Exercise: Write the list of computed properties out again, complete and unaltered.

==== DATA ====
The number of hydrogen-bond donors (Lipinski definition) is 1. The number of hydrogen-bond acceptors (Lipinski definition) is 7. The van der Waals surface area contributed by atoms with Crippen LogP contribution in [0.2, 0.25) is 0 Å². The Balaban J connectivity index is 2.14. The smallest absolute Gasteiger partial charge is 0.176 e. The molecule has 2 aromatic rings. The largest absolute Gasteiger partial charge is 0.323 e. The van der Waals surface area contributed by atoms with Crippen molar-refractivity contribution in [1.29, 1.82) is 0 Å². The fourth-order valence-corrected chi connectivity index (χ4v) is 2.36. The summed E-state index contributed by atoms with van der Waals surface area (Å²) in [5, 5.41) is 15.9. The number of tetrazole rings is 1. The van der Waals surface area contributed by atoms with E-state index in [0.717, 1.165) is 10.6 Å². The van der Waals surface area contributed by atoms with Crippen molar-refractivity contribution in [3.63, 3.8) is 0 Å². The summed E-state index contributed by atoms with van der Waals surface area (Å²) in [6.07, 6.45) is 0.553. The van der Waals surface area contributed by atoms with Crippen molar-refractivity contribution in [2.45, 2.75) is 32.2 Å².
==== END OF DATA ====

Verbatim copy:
The number of hydrogen-bond donors (Lipinski definition) is 1. The number of hydrogen-bond acceptors (Lipinski definition) is 7. The van der Waals surface area contributed by atoms with Crippen LogP contribution in [0.2, 0.25) is 0 Å². The Balaban J connectivity index is 2.14. The smallest absolute Gasteiger partial charge is 0.176 e. The molecule has 2 aromatic rings. The largest absolute Gasteiger partial charge is 0.323 e. The van der Waals surface area contributed by atoms with Crippen molar-refractivity contribution in [1.29, 1.82) is 0 Å². The fourth-order valence-corrected chi connectivity index (χ4v) is 2.36. The summed E-state index contributed by atoms with van der Waals surface area (Å²) in [5, 5.41) is 15.9. The number of tetrazole rings is 1. The van der Waals surface area contributed by atoms with E-state index in [0.717, 1.165) is 10.6 Å². The van der Waals surface area contributed by atoms with Crippen molar-refractivity contribution in [3.63, 3.8) is 0 Å². The summed E-state index contributed by atoms with van der Waals surface area (Å²) in [6.07, 6.45) is 0.553. The van der Waals surface area contributed by atoms with Crippen molar-refractivity contribution in [2.45, 2.75) is 32.2 Å².